For the past twenty-eight years I’ve been a student and scholar of history, and received degrees from Mount Holyoke College, Northwestern University, and the University of California at Davis. During that time I researched the history of magic and science in Europe, especially during the period from 1500 to 1700. The libraries I’ve worked in include Oxford’s Bodleian Library, the All Souls College Library at Oxford, the British Library, London’s Guildhall Library, the Henry E. Huntington Library, the Folger Shakespeare Library, and the Newberry Library—proving that I know my way around a card catalogue or the computerized equivalent. These experiences have given me a deep and abiding love of libraries and a deep respect for librarians. Currently, I teach European history and the history of science at the University of Southern California in Los Angeles.
My previous books include two works of non-fiction: John Dee’s Conversations with Angels: Cabala, Alchemy, and the End of Nature(Cambridge University Press, 1999) and The Jewel House: Elizabethan London and the Scientific Revolution (Yale University Press, 2007). It has been my privilege to receive fellowships from the American Council of Learned Societies, the Guggenheim Foundation, the National Science Foundation, and the National Humanities Center. And I was honored to receive accolades for my historical work from the History of Science Society, the North American Conference on British Studies, and the Longman’s/History Today Prize Committee.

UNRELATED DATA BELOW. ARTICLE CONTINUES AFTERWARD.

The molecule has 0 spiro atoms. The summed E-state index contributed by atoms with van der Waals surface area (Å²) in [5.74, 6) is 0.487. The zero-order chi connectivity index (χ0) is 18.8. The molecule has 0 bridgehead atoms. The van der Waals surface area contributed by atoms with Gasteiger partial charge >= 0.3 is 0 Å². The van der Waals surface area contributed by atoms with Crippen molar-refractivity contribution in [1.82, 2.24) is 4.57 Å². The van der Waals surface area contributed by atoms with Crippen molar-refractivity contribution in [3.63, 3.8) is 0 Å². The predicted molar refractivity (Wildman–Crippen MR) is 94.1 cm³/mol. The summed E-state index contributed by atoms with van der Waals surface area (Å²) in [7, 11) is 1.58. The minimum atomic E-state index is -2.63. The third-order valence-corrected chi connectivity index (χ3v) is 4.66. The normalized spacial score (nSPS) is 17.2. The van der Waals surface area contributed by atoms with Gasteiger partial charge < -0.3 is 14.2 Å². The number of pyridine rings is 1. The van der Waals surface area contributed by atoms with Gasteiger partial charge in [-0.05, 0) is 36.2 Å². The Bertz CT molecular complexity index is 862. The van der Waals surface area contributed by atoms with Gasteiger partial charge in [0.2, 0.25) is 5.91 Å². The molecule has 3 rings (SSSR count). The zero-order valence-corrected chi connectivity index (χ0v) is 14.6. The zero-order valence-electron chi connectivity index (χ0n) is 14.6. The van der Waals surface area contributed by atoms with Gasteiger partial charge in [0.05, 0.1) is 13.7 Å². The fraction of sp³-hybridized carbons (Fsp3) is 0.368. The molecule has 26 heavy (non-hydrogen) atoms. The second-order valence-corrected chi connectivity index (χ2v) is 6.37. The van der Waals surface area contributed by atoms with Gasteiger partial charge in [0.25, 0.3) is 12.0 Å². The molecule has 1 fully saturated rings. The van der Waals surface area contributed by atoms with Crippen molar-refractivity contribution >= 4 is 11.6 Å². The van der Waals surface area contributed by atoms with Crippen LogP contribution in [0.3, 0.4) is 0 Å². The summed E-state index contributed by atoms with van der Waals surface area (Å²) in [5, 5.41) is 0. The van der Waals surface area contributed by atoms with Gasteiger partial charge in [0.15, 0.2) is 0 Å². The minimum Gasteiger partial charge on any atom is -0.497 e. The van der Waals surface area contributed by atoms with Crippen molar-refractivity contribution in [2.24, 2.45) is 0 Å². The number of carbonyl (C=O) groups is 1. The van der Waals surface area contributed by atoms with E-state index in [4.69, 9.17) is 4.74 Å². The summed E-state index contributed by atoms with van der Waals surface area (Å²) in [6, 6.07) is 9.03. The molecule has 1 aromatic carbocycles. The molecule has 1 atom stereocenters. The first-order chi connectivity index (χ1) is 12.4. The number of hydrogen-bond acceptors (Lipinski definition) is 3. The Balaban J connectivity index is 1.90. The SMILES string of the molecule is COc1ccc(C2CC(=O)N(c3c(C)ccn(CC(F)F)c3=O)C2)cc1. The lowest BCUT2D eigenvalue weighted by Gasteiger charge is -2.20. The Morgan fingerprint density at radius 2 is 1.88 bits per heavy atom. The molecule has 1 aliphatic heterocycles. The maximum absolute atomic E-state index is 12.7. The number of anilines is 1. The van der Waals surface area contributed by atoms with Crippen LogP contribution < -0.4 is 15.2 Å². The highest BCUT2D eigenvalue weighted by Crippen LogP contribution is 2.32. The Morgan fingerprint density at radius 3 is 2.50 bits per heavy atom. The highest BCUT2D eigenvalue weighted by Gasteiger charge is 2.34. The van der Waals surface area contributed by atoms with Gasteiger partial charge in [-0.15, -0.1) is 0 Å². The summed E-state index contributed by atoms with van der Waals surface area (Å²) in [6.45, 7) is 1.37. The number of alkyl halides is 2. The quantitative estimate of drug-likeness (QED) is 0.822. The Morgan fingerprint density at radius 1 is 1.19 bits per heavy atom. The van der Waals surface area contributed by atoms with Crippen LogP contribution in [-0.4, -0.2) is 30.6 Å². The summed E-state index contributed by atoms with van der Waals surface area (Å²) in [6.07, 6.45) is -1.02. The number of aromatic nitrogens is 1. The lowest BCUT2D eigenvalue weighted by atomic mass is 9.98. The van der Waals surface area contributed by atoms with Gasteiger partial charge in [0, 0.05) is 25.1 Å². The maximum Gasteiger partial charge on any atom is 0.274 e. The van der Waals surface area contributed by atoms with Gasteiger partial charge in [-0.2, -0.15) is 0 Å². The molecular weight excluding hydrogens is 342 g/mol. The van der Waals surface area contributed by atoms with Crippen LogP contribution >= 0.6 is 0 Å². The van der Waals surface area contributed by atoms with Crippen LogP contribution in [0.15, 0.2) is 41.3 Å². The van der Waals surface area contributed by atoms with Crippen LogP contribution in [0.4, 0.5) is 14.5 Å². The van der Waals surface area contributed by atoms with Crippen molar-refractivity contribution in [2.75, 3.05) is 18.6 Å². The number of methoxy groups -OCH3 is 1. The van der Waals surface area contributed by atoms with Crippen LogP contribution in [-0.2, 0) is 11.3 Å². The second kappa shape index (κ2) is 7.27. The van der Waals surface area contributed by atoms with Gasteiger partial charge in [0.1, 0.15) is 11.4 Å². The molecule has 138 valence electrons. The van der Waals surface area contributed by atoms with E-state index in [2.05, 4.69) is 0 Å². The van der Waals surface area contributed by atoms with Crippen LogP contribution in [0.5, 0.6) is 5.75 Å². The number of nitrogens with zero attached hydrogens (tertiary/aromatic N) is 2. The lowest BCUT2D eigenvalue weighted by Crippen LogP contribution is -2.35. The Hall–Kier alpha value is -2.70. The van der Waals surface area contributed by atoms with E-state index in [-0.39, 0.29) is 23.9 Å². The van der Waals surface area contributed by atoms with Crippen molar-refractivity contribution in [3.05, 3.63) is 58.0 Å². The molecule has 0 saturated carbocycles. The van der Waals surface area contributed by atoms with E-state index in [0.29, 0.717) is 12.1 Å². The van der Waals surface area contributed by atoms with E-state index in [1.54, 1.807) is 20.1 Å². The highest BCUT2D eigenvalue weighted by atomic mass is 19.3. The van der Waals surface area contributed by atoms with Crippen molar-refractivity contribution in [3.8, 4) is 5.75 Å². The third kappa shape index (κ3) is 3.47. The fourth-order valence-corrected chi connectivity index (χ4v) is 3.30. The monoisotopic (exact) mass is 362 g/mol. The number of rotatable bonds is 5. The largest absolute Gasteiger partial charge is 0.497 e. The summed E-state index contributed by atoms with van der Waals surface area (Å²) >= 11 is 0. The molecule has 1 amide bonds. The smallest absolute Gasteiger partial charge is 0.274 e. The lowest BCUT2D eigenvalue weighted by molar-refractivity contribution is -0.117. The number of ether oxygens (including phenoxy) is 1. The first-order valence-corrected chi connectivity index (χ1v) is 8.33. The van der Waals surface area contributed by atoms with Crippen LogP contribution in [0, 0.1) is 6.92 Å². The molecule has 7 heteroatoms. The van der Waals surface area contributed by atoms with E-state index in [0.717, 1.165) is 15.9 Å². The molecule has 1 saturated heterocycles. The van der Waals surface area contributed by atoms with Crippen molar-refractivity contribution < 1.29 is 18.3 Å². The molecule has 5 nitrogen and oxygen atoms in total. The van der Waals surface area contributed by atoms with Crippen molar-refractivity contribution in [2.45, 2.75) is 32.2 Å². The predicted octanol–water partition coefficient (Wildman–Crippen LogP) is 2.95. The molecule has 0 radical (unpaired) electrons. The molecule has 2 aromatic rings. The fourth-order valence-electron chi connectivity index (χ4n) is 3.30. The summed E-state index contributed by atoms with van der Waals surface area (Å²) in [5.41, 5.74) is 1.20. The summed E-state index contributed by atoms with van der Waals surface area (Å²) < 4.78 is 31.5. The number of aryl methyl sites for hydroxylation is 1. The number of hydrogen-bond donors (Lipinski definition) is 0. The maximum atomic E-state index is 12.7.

In 2006, I took up my keyboard and entered the world of blogging and Twitter. My wine blog, Good Wine Under $20, is an online record of my search for the best, most affordable wines. These efforts have been applauded by the American Wine Blog Awards, Saveur.comWine & Spirits magazine, and Food & Wine magazine. My wine writing has also appeared on the website Serious Eats and in Wine & Spirits magazine.
My career in fiction began in September 2008 when I began to wonder “if there really are vampires, what do they do for a living?” A Discovery of Witches is the unexpected answer to that question. The book debuted at #2 on the New York Times bestseller list, and was also a bestseller in the UK, France, and Germany. Thirty-eight foreign editions and translations will be published. The story of Diana and Matthew continues in Shadow of Night(published in 2012, it debuted at #1 on the New York Times bestseller list)  and coming on July 15, 2014, The Book of Life,  the third book of the All Souls Trilogy.

For more on Deborah Harkness, check out her website here!